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Integration question.

  1. Jan 15, 2013 #1
    Hi,
    1. The problem statement, all variables and given/known data
    I'd appreciate some help in computing the integral in the attachment.


    2. Relevant equations



    3. The attempt at a solution
    I presume it should be handled using L'hopital, but I am not sure how to demonstrate that that is indeed the case.
     

    Attached Files:

  2. jcsd
  3. Jan 15, 2013 #2

    CAF123

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    Yes, I'Hopital will be applied. Consider using the fundamental theorem of Calculus as well.
     
  4. Jan 15, 2013 #3
    But L'hopital applies for 0/0, for instance. How is that the case here?
     
  5. Jan 15, 2013 #4

    CAF123

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    As x → 0, the upper limit tends to 0 and since the lower limit is already zero, we know ##\int_{a}^{a} f dt = 0##. ( and the function f in your example is continous near x = 0)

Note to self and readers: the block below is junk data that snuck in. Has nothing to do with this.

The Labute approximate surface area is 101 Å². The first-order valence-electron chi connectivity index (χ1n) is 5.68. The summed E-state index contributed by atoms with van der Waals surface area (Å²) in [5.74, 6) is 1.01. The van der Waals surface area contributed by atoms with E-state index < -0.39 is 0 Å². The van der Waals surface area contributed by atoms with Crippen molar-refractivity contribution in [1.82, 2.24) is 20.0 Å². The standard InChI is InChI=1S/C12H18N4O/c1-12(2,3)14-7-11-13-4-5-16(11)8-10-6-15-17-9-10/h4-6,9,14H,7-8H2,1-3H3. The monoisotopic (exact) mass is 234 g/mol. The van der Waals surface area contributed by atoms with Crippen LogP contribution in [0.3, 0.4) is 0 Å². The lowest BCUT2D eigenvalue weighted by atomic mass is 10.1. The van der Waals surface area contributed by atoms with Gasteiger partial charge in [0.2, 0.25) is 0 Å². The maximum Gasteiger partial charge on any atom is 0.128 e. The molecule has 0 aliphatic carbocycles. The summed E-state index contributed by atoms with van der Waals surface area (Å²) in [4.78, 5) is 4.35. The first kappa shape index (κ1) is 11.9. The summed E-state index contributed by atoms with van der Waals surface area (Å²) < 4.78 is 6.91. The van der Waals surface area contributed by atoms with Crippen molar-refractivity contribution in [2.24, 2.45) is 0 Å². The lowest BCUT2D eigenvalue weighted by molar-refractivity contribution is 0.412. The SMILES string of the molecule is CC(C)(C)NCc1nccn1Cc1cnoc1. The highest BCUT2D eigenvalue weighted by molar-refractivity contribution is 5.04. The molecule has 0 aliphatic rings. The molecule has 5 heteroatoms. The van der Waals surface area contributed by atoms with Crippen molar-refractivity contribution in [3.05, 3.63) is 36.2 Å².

6. Jan 15, 2013 #5
    Is it rigorous/formal enough, to simply state that int [a,a] f dt = 0?
     
  7. Jan 15, 2013 #6

    CAF123

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    I would say: $$\int_0^0 f\,dt = F(0) - F(0) = 0,$$ since a function cannot have one to many as an option.

    If I recall correctly, and perhaps someone could confirm, it is not possible to evaluate that integral (analytically) if the limits are finite (i.e something like 0 to ##a##, ##a## a real number).
     
  8. Jan 15, 2013 #7
    Is it true then that the limit diverges?
     
  9. Jan 15, 2013 #8

    CAF123

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    I wouldn't figure so quickly. So we have justified using i'Hopital. Now apply i'Hopital.
    (the bit about your integrand not being integrable with finite limits was just for interest. It doesn't really relate to this problem since the region of int. is [0,0] and provided an integral exists this is always zero if those are your bounds).
     
  10. Jan 15, 2013 #9

    SammyS

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    I don't think so, but I hurried through it, so I could have made a mistake.
     
  11. Jan 15, 2013 #10
    No, it is equal to zero. Thanks!!
     
  12. Jan 15, 2013 #11

    SammyS

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    That's what I got too ... zero.
     
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